New Oriental Education & Technology Group Inc. (EDU) tumbled the most on record, leading declines in New York-traded Chinese stocks, after the company said the U.S. regulator started a probe into the consolidation of its units’ financial statements.
American depositary receipts of New Oriental, China’s largest private education provider, lost 34 percent to $14.62 yesterday in New York, the biggest decline since its initial public offering in 2006. The Bloomberg China-US Equity Index (CH55BN) of the most-traded Chinese shares in New York slid 1.9 percent to a nine-month low of 84.91. Sina Corp. sank to the lowest since September 2010 while Ctrip.com International Ltd. (CTRP) slumped to the least in three years.
New Oriental said yesterday the Securities and Exchange Commission is investigating its accounting practices, the second Chinese company in a month incurring a regulator probe. The SEC ordered on June 29 a two-week trading suspension of China Medical Technologies Inc. (CMEDY), citing questions on the accuracy of reported information. Sino-Forest Corp. filed for bankruptcy in March after it was accused by a short-seller of misstating business and assets.
“Investors’ confidence in Chinese companies hasn’t improved at all and most people probably just have given up on the space,” Jeff Papp, a senior analyst at Oberweis Asset Management Inc., which manages $700 million, said by phone from Lisle, Illinois. “Even if we don’t know whether it’s company specific, in this type environment, people sell things first and ask questions later.”
China ETF Jumps
The iShares FTSE China 25 Index Fund, the biggest Chinese exchange-traded fund in the U.S., climbed 2.2 percent to $33.19, set for the biggest gain in two weeks. The Standard & Poor’s 500 Index (SPX) added 0.7 percent to 1,363.67 as Federal Reserve Chairman Ben S. Bernanke told senators that the central bank is prepared to act to boost growth if the labor market doesn’t improve.
Bernanke told lawmakers yesterday that progress in reducing unemployment is likely to be “frustratingly slow” and repeated that the central bank is ready to take further action to boost the recovery, while refraining from pledging any new policies.
New Oriental said the SEC is investigating “whether there is a sufficient basis for the consolidation of Beijing New Oriental Education & Technology (Group) Co., a variable interest entity of the Company, and its wholly-owned subsidiaries, into the Company’s consolidated financial statements,” according to its statement yesterday.
The company changed the shareholding structure of Beijing New Oriental so that it’s held solely by a group controlled by Chief Executive Officer Minhong Yu, according to the company’s statement on July 11.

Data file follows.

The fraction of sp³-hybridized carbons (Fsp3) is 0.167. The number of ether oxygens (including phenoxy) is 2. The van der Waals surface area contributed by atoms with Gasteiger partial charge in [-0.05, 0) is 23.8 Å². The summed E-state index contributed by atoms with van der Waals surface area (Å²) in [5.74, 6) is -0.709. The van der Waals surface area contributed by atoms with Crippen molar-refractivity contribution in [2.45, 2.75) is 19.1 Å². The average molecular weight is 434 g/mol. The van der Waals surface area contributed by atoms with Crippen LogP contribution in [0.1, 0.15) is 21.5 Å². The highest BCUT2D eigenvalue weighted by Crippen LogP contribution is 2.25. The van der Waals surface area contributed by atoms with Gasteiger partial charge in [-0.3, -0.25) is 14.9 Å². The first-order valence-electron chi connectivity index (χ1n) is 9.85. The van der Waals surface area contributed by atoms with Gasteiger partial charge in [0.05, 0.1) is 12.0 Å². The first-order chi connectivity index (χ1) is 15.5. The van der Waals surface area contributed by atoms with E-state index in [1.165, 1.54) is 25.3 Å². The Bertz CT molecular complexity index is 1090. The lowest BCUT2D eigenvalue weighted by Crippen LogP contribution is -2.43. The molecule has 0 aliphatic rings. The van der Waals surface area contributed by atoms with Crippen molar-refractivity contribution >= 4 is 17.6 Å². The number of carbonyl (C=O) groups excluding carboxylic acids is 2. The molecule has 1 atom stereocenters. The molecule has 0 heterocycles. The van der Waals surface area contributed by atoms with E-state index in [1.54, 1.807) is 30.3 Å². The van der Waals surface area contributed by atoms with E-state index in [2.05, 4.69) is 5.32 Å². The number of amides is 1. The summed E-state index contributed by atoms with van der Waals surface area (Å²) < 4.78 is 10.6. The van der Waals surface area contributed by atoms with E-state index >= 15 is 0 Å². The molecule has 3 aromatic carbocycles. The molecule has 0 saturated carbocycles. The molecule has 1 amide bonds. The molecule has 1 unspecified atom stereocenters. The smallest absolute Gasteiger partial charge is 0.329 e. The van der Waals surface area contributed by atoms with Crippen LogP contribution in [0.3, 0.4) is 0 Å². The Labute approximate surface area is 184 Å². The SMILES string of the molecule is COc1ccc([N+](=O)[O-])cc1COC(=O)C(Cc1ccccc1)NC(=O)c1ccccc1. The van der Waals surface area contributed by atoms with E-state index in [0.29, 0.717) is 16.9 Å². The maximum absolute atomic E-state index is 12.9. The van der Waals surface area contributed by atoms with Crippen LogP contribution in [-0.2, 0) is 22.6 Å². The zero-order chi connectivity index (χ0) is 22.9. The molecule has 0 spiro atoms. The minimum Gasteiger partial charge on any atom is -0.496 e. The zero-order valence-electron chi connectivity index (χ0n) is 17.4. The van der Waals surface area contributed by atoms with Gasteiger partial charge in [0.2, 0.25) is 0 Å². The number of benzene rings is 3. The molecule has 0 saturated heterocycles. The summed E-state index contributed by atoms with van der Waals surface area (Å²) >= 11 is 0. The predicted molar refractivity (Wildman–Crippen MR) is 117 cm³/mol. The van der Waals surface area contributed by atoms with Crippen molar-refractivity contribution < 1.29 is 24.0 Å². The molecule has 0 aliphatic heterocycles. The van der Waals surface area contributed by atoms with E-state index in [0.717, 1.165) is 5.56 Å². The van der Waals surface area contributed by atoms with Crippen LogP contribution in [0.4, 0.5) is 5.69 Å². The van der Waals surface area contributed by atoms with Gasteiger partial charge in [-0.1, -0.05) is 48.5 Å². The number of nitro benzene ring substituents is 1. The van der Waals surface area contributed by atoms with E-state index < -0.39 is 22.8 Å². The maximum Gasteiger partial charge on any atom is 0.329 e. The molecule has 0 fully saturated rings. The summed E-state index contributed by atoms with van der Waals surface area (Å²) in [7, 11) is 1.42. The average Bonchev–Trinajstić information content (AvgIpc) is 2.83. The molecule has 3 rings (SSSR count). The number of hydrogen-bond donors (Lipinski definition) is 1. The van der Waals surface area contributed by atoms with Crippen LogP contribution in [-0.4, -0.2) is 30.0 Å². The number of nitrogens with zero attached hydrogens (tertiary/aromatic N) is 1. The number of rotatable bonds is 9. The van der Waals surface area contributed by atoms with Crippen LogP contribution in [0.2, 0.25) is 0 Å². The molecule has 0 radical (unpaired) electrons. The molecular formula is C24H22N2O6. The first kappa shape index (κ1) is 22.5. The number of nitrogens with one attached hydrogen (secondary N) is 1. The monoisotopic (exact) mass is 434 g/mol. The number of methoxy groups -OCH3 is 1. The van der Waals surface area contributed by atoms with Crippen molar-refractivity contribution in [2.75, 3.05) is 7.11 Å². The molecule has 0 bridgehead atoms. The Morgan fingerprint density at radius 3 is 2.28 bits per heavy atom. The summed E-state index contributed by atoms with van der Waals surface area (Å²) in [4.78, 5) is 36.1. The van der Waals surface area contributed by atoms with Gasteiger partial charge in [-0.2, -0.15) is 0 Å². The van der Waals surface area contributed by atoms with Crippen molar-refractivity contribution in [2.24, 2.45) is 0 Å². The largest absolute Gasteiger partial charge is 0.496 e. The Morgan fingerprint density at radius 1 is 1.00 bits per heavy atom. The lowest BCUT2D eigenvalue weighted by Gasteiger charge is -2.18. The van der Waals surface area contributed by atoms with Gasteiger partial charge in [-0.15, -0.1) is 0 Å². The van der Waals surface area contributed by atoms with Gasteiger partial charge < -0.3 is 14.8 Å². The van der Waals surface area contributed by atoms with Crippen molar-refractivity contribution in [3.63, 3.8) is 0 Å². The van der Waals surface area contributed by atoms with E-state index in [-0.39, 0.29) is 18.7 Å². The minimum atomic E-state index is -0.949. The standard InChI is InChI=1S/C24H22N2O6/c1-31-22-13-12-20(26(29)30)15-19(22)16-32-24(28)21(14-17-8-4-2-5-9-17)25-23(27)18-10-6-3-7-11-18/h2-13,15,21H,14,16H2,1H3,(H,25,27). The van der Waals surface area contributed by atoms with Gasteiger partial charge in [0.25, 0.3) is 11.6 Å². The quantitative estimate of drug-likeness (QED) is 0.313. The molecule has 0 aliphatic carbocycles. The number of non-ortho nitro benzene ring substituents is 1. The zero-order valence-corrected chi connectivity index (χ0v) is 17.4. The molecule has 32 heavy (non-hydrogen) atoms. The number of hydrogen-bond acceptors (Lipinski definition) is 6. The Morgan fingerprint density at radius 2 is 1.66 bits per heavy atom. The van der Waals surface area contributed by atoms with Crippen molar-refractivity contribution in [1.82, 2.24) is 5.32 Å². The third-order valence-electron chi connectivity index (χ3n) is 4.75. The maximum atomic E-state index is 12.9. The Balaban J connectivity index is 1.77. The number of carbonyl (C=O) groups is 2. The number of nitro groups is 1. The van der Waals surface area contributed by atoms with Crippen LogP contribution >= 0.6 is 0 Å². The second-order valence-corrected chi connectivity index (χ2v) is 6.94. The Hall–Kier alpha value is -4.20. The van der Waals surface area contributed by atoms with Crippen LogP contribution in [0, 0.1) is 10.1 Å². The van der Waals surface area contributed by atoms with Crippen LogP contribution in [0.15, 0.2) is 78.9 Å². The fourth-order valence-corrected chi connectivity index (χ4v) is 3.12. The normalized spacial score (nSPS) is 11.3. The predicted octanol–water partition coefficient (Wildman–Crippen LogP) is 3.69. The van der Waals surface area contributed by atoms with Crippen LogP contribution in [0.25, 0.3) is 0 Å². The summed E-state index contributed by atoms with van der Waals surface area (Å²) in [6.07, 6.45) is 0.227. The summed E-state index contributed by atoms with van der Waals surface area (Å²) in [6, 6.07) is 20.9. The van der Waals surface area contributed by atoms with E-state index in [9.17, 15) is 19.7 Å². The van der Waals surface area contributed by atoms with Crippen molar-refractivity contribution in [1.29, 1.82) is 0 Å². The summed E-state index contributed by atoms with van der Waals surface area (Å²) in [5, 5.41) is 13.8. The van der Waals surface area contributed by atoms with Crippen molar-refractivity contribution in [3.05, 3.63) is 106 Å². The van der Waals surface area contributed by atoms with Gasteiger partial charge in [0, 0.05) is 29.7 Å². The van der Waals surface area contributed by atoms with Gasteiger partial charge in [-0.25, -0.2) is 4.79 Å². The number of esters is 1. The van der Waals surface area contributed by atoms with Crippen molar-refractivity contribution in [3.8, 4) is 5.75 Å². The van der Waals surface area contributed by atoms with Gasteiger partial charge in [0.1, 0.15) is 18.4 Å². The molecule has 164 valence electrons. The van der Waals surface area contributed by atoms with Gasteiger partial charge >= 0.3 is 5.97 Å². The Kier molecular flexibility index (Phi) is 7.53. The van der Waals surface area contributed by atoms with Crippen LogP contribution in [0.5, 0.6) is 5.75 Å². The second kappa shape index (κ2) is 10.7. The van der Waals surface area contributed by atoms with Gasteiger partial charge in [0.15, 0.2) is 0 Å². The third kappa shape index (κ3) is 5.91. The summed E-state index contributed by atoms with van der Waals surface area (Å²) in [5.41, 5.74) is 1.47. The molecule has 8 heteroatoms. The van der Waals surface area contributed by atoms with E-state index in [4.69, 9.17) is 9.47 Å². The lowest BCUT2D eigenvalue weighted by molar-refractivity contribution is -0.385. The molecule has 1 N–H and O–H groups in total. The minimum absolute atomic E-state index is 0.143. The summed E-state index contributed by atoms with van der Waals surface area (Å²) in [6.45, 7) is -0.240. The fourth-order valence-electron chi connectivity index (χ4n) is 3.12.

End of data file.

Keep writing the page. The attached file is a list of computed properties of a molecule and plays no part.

A spokesman at the SEC declined to comment when contacted by Bloomberg News yesterday.
Variable Interest Entities
Chinese Internet companies such as Sina and Baidu (BIDU) Inc. have used so-called variable interest entities, or VIEs, to work around Chinese restrictions and seek foreign investors since 2000.
Sina, which provides a Twitter-like service in China, dropped 7.3 percent to 44.36 in New York, the lowest level since Sept. 10, 2010. Beijing-based social media company Renren Inc. (RENN) declined 3.5 percent to $4.14, the lowest price since January. Baidu, the nation’s biggest online search engine, fell 2.2 percent to $104.98, the least since January 2011.
Investors didn’t consider it an issue for U.S.-listed companies to have VIE structures when they first became listed, according to Trace Urdan, an analyst at Wells Fargo & Co.
‘Harder and Harder to Own’
“Since then we’ve had a number of stories of how people manipulated the VIE structure in China to take advantage of U.S. shareholders,” Urdan said by phone yesterday from San Francisco. “The bigger issue is simply that every day with each new development in China, these Chinese stocks become harder and harder for investors to own because of the risks and the risks seem to continually build.”
21Vianet Group Inc. (VNET), an Internet data center services provider, tumbled 16 percent to $9.37, the biggest slump on record. Video website owner Youku Inc. (YOKU) lost 11 percent, the most since November, to $16.03. Its smaller competitor Tudou Holdings Inc. also sank 11 percent to a four-month low of $24.34. The two companies said in March Youku will acquire Tudou in a stock swap deal.
New Oriental’s profit for the quarter ended May 31 rose 14 percent from a year earlier to $16.3 million, it said in yesterday’s statement. Analysts had forecast net income of $17.6 million, the average of eight estimates compiled by Bloomberg showed.
New Oriental Forecasts
For the June-August quarter, the company forecast a 26 percent to 31 percent growth in revenue to at least $342.7 million, compared with a 41 percent in the same period last year. Analysts projected $354 million in sales. CEO Yu said “the lower-than-normal projected revenue growth” is partly due to “the negative impact from a slowing of Chinese consumer discretionary spending” in the statement.
The Shanghai Composite Index (SHCOMP) of shares traded in mainland China rallied 0.6 percent yesterday to 2,161.19, rebounding from a three-year low, after the government said it will boost railway infrastructure investment and forecast economic growth will pick up in the second half.
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